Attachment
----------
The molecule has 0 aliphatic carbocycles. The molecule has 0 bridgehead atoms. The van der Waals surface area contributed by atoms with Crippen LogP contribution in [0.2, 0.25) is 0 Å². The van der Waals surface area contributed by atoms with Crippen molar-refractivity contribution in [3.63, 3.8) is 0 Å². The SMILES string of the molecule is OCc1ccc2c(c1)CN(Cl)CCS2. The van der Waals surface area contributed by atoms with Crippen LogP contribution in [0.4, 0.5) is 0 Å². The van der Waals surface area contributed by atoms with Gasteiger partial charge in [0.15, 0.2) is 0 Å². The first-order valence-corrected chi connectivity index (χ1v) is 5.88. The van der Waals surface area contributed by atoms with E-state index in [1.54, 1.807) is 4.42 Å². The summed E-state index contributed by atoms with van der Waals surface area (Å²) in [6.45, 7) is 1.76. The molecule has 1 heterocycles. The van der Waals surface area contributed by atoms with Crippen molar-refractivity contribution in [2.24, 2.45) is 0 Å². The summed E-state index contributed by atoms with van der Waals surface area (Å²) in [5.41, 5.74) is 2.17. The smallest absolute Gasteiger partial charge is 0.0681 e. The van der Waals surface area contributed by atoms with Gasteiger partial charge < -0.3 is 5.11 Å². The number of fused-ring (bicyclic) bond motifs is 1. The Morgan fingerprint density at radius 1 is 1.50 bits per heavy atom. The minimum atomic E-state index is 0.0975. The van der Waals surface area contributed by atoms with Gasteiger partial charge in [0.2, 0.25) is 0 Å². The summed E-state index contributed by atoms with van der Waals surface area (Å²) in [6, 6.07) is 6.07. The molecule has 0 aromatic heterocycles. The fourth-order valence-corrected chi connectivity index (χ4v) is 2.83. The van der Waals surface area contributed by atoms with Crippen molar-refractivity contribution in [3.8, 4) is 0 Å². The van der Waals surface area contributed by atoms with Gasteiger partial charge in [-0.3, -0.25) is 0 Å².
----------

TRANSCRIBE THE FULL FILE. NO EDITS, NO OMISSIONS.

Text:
The molecule has 0 aliphatic carbocycles. The molecule has 0 bridgehead atoms. The van der Waals surface area contributed by atoms with Crippen LogP contribution in [0.2, 0.25) is 0 Å². The van der Waals surface area contributed by atoms with Crippen molar-refractivity contribution in [3.63, 3.8) is 0 Å². The SMILES string of the molecule is OCc1ccc2c(c1)CN(Cl)CCS2. The van der Waals surface area contributed by atoms with Crippen LogP contribution in [0.4, 0.5) is 0 Å². The van der Waals surface area contributed by atoms with Gasteiger partial charge in [0.15, 0.2) is 0 Å². The first-order valence-corrected chi connectivity index (χ1v) is 5.88. The van der Waals surface area contributed by atoms with E-state index in [1.54, 1.807) is 4.42 Å². The summed E-state index contributed by atoms with van der Waals surface area (Å²) in [6.45, 7) is 1.76. The molecule has 1 heterocycles. The van der Waals surface area contributed by atoms with Crippen molar-refractivity contribution in [2.24, 2.45) is 0 Å². The summed E-state index contributed by atoms with van der Waals surface area (Å²) in [5.41, 5.74) is 2.17. The smallest absolute Gasteiger partial charge is 0.0681 e. The van der Waals surface area contributed by atoms with Gasteiger partial charge < -0.3 is 5.11 Å². The number of fused-ring (bicyclic) bond motifs is 1. The Morgan fingerprint density at radius 1 is 1.50 bits per heavy atom. The minimum atomic E-state index is 0.0975. The van der Waals surface area contributed by atoms with Gasteiger partial charge in [0.2, 0.25) is 0 Å². The summed E-state index contributed by atoms with van der Waals surface area (Å²) in [6, 6.07) is 6.07. The molecule has 0 aromatic heterocycles. The fourth-order valence-corrected chi connectivity index (χ4v) is 2.83. The van der Waals surface area contributed by atoms with Crippen molar-refractivity contribution in [3.8, 4) is 0 Å². The van der Waals surface area contributed by atoms with Gasteiger partial charge in [-0.3, -0.25) is 0 Å².